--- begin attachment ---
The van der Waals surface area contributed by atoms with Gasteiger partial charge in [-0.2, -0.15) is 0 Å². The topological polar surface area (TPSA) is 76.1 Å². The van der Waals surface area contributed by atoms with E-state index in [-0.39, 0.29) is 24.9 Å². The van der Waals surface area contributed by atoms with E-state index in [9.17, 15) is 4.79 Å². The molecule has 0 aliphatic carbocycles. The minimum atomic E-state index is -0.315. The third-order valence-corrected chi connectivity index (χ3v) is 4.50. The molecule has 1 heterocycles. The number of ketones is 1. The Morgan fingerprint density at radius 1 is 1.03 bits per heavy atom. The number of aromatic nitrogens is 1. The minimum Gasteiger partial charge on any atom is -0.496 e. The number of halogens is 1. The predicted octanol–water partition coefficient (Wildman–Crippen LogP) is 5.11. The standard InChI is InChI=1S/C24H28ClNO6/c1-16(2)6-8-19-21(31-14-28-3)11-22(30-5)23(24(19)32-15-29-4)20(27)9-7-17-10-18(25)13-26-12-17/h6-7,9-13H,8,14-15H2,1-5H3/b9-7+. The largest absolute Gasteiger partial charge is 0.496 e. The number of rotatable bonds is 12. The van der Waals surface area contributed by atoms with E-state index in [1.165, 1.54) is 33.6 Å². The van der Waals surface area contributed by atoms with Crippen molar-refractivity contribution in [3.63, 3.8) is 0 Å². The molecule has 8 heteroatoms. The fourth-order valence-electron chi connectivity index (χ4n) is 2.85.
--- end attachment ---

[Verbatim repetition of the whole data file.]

The van der Waals surface area contributed by atoms with Gasteiger partial charge in [-0.2, -0.15) is 0 Å². The topological polar surface area (TPSA) is 76.1 Å². The van der Waals surface area contributed by atoms with E-state index in [-0.39, 0.29) is 24.9 Å². The van der Waals surface area contributed by atoms with E-state index in [9.17, 15) is 4.79 Å². The molecule has 0 aliphatic carbocycles. The minimum atomic E-state index is -0.315. The third-order valence-corrected chi connectivity index (χ3v) is 4.50. The molecule has 1 heterocycles. The number of ketones is 1. The Morgan fingerprint density at radius 1 is 1.03 bits per heavy atom. The number of aromatic nitrogens is 1. The minimum Gasteiger partial charge on any atom is -0.496 e. The number of halogens is 1. The predicted octanol–water partition coefficient (Wildman–Crippen LogP) is 5.11. The standard InChI is InChI=1S/C24H28ClNO6/c1-16(2)6-8-19-21(31-14-28-3)11-22(30-5)23(24(19)32-15-29-4)20(27)9-7-17-10-18(25)13-26-12-17/h6-7,9-13H,8,14-15H2,1-5H3/b9-7+. The largest absolute Gasteiger partial charge is 0.496 e. The number of rotatable bonds is 12. The van der Waals surface area contributed by atoms with E-state index in [1.165, 1.54) is 33.6 Å². The van der Waals surface area contributed by atoms with Crippen molar-refractivity contribution in [3.63, 3.8) is 0 Å². The molecule has 8 heteroatoms. The fourth-order valence-electron chi connectivity index (χ4n) is 2.85.